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As noted, the role of specialist nurses employed by the NHS is not in scope. There are no restrictions on their ability to provide follow-up visits to users of stoma and incontinence appliances. As such, we anticipate that levels of infection should not increase. However, given the role of specialist nurses employed directly by providers to complement the work of NHS specialists, we will discuss this with interested parties when we next meet.
The Parliamentary Under-Secretary of State, Department of Health (Lord Darzi of Denham): Guidance issued to the National Health Service requires the provision of single-sex accommodation, not wards. NHS trusts may provide single rooms, single-sex bays within a mixed ward, single-sex wards or combinations of these types. We have never collected information on the number of trusts who have mixed-sex wards per se. Primary care trusts will, under the requirements of the operating framework, set, publish and implement stretching local plans for improvement, but these will again be based on the provision of single-sex accommodation, not wards.
Before including this requirement in the operating framework, we considered a range of information sources, including compliance with the department's core Standards for Better Health, Healthcare Commission inpatient survey data, and Patient Environment Action team assessments.
The Parliamentary Under-Secretary of State, Department of Health (Lord Darzi of Denham): The National Health Service has preparation, monitoring and intervention processes in place to successfully manage the extra pressures in the system winter always creates, including Norovirus. The NHS has systems in place to identify pressures locally as they arise and respond appropriately. However, these are local arrangements and there is no national data collection measuring Norovirus prevalence or its day-to-day impact on hospital capacity. The Health Protection Agency assessment is that while Norovirus levels rose earlier than usual in the season, overall the pattern of increase in infections is consistent with that of previous years. All strategic health authorities are continuing active local management of their organisations facing the most pressure.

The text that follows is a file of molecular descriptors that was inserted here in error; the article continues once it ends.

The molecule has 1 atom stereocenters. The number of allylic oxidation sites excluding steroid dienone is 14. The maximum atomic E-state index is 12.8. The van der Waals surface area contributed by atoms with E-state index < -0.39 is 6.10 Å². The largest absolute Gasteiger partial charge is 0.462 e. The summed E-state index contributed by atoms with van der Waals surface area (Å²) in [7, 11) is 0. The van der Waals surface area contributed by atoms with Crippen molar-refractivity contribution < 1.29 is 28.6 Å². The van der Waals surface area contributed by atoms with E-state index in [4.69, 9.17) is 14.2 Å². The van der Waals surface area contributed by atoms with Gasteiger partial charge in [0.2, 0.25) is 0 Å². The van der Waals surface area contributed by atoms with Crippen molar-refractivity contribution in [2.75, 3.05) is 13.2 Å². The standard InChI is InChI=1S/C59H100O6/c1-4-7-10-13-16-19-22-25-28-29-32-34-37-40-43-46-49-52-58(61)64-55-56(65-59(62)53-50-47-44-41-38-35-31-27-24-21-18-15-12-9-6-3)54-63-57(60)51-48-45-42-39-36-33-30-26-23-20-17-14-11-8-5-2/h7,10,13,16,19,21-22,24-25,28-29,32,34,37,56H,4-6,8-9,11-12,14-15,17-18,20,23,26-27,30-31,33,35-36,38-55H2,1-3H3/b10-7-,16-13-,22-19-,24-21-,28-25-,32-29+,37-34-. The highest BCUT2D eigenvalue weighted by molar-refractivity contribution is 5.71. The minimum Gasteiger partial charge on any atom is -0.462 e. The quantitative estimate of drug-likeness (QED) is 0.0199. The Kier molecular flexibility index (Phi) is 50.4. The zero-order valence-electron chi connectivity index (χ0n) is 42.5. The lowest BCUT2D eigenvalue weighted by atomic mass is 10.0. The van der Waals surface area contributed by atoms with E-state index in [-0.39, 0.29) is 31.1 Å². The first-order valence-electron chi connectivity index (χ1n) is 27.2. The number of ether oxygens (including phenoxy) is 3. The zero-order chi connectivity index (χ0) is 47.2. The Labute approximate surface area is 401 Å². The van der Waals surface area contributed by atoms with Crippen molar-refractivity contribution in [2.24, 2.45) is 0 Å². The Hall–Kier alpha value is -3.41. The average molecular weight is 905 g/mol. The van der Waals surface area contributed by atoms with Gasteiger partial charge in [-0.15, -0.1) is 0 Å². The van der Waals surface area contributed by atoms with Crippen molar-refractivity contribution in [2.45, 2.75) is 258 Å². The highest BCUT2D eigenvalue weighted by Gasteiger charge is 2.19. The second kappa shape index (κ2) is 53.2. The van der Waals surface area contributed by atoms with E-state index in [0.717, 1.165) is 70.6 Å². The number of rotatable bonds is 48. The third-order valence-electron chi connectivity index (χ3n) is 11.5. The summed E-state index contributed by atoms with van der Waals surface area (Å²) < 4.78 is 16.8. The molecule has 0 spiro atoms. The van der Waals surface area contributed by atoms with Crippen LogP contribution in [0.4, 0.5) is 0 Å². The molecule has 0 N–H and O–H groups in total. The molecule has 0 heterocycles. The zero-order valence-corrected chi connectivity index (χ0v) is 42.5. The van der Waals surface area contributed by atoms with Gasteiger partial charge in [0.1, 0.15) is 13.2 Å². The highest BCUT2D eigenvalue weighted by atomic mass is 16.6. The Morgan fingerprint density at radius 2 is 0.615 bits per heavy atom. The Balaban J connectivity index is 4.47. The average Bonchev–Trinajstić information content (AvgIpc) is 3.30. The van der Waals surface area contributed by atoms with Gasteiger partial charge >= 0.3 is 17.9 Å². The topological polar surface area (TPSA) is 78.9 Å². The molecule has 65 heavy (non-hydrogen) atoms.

Whether any projects in the Department for Health have been suspended or delayed due to concerns about identity security; if so, which projects have been delayed; and what the impact on the overall performance and work of the department will be. [HL1565]
The Parliamentary Under-Secretary of State, Department of Health (Lord Darzi of Denham): There are no projects in the department which have been suspended or delayed due to concerns about identity security.
Whether any projects in the Department for Children, Schools and Families have been suspended or delayed due to concerns about identity security; if so, which projects have been delayed; and what the impact on the overall performance and work of the department will be. [HL1570]
The Parliamentary Under-Secretary of State, Department for Children, Schools and Families (Lord Adonis): No projects in the Department for Children, Schools and Families have been suspended or delayed due to concerns about identity security.
On 22 January the EU presidency raised a number of human rights concerns in a meeting with the Iranian Ministry of Foreign Affairs. During this meeting, the EU expressed deep concern about the 13 executions which took place on 2 January 2008 and the amputations that took place on 6 January 2008.
The EU reiterated its opposition to the death penalty under all circumstances and urged the Iranian Government to abolish the use of cruel and degrading punishments, such as amputations, and give effect to the moratorium on amputations which the Iranians announced in 2003.